They ride into the town of Reforma and are invited to have dinner and stay the night by one of the townsmen. At dinner, Blevins accidentally falls from the bench and crashes to the floor. He is very embarassed and leaves the table. He refuses to come back into the house, even to sleep. He meets the others on the road next day and rejoins them.
After several days of riding, a lightning storm looms. Blevins is obsessed with the fear that he might get struck by lightning, as “It runs in the family.” He rides off at a gallop in an attempt to outride the storm. John Grady and Rawlins think that his behavior is very strange. They continue riding and eventually find Blevins sitting beside the road, almost naked. He has taken off all his clothes and dismounted from his horse because the clothes and horse tackle have metal parts that he believes will attract lightning. John Grady and Rawlins ride on, leaving Blevins behind. After a while, they hear Blevins’s horse behind them. Rawlins wants to ride on, but John Grady feels he cannot leave Blevins stranded without a horse. He goes back and gives him one of his spare shirts and helps him up onto his own horse.
After a few hours of riding, they come to a Mexican campsite. They accept food from some Mexican workers. The Mexicans think Blevins is John Grady and Rawlins’s slave, and they offer to buy him. Rawlins is more certain than ever that Blevins behavior and strange mannerisms will draw unwanted attention to them and will create problems for them.
The next day, they ride into a village called Encantada and see Blevins’s gun in a man’s back pocket. Blevins calls out, and it is all that Rawlins and John Grady can do to restrain him from putting them all in danger. Rawlins says that if the villagers have Blevins’s horse, they will now know that it belongs to him, making them all marked men. They hide Blevins among some trees and look around the village. They catch sight of Blevins’s horse looking out of the window of an abandoned house but keep riding as if nothing had happened.
When John Grady and Rawlins return to the trees where they left Blevins, he has vanished. Rawlins tells John Grady that they have reached a decisive point in their fortunes. They either leave Blevins behind now, or miss the chance forever. Rawlins believes that the sensible thing to do is to leave him behind. But John Grady says he cannot do this, any more than he would ever desert Rawlins, even though he knows that Blevins is responsible for putting himself and his companions in danger. When Blevins turns up, they tell him that they have found his horse, but Blevins is determined not to leave without his saddle also. Rawlins says that Blevins will get them all shot.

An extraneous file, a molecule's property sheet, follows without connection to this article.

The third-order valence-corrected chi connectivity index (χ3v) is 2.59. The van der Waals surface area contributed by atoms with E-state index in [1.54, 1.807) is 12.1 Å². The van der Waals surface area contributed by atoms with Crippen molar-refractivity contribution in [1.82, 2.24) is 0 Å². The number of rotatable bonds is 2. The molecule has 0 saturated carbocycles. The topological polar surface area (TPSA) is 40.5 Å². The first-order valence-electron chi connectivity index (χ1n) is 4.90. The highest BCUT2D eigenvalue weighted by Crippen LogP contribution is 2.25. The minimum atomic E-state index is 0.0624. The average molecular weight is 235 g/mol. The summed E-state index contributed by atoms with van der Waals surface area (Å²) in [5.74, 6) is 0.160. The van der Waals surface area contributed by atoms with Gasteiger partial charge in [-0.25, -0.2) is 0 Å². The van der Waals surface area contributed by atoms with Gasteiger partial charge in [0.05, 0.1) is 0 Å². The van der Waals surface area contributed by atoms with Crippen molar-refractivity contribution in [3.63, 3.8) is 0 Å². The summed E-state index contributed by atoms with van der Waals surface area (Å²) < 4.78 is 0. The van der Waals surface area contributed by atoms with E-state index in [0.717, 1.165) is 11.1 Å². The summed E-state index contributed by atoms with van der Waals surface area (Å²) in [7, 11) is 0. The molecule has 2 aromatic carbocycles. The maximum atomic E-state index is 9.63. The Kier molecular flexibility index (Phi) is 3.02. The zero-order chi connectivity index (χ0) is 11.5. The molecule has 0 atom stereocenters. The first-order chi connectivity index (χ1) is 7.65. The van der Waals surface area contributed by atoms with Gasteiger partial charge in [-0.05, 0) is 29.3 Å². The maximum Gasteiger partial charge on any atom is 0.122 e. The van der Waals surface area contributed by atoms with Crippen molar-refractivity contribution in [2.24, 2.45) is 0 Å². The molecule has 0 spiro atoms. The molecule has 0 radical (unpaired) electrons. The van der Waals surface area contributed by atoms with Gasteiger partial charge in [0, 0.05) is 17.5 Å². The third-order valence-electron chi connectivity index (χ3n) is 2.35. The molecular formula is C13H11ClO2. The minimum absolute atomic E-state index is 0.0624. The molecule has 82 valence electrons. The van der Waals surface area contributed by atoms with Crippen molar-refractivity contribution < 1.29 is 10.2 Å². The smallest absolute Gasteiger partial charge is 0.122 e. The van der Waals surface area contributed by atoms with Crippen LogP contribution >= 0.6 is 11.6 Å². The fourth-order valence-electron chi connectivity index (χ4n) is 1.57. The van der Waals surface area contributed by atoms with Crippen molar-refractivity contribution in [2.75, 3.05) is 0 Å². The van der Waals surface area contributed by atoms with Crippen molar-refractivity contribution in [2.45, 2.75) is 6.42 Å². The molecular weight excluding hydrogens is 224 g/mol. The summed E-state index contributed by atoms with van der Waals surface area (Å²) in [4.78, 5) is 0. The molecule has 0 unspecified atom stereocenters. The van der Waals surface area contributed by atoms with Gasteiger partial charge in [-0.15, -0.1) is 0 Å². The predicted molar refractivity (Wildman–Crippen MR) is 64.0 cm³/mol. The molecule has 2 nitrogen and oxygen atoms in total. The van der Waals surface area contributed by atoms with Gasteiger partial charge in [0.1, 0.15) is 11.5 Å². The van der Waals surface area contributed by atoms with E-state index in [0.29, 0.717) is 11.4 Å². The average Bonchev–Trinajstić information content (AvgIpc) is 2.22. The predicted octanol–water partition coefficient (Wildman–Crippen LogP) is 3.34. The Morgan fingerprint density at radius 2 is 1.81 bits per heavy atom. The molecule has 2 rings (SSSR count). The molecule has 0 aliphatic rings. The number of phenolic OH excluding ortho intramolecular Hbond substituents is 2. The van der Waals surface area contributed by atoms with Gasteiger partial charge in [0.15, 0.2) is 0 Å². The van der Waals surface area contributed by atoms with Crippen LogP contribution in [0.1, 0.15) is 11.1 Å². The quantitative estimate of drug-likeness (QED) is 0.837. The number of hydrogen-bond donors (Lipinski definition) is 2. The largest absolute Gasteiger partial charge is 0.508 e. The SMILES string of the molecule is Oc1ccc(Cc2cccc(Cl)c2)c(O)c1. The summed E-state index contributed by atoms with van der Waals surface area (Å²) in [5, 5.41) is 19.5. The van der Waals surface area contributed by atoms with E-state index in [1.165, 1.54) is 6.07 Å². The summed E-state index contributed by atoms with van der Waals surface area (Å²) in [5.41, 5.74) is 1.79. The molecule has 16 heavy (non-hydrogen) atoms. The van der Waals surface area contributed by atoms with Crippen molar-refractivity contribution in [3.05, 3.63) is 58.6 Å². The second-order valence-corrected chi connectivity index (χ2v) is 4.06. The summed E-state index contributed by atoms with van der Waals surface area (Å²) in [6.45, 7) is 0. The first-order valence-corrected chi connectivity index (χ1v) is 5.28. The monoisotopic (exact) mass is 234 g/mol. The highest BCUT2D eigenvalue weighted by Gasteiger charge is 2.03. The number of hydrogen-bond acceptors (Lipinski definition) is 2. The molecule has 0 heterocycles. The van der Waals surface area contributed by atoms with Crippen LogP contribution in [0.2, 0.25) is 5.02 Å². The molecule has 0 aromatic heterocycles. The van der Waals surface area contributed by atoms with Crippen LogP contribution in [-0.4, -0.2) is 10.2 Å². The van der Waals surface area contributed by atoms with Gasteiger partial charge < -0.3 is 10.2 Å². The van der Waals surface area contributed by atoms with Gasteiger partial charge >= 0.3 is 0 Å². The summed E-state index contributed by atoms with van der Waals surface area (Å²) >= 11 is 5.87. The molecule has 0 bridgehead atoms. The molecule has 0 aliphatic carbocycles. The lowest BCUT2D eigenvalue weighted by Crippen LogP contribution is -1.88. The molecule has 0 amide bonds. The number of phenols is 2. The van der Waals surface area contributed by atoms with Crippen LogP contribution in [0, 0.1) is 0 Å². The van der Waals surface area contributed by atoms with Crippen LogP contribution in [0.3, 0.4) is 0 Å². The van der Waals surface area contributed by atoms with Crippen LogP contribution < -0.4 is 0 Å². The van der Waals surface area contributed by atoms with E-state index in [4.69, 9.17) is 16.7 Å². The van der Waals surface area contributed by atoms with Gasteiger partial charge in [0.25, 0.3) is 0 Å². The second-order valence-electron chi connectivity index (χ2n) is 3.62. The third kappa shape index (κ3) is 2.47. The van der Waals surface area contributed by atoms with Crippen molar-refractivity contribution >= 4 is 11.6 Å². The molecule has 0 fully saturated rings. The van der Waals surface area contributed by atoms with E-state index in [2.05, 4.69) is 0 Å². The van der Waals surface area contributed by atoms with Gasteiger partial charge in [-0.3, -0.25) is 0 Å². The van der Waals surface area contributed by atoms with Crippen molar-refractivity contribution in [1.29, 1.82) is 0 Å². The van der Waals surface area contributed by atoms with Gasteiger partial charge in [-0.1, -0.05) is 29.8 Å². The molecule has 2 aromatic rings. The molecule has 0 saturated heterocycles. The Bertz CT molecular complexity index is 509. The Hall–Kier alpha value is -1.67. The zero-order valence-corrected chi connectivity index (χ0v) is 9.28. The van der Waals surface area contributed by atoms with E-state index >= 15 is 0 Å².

They decide to help Blevins get his horse back and that night, they return to the village. They find the house where the horse was stabled, but the horse is not there. Before the others can stop him, Blevins dismounts and slips into the house. Dogs begin to bark and lights come on. Suddenly, Blevins’s horse rushes past them, with Blevins atop, followed by gunfire from a posse of vengeful villagers. Blevins rides off alone, as his horse is faster. Rawlins and John Grady manage to get off the road to avoid their pursuers.
After a few days of riding, John Grady and Rawlins come across some cowboys (“vaqueros”) driving a herd of cattle. They also catch sight of a beautiful young girl riding a black Arabian horse. The cowboys salute her as she passes. John Grady watches her mesmerized.
John Grady and Rawlins have reached the ranch called the Hacienda de Nuestra Senora de la Purisima Concepcion. The girl, it turns out, is Alejandra, daughter of the owner of the ranch, Don Hector Rocha y Villareal. John Grady and Rawlins meet the ranch manager, Armando, who hires them.
Analysis of Part I
There is an elegiac tone to the opening of the novel. Paradoxically, it feels less like a beginning than an ending. At the funeral of his rancher grandfather, John Grady Cole is portrayed as being “like a man come to the end of something.” It soon becomes clear that this “something” is the entire ranching way of life, together with the way of life of the cowboy and the Old West. As someone who has always worked as a cowboy, John Grady knows that nothing remains for him at his family home and that he must leave to seek his fortune elsewhere. John Grady’s father is clearly not well; the implication is that he too is dying, probably of lung cancer. His mother left long ago and lives in a town, and the ranch is to be sold.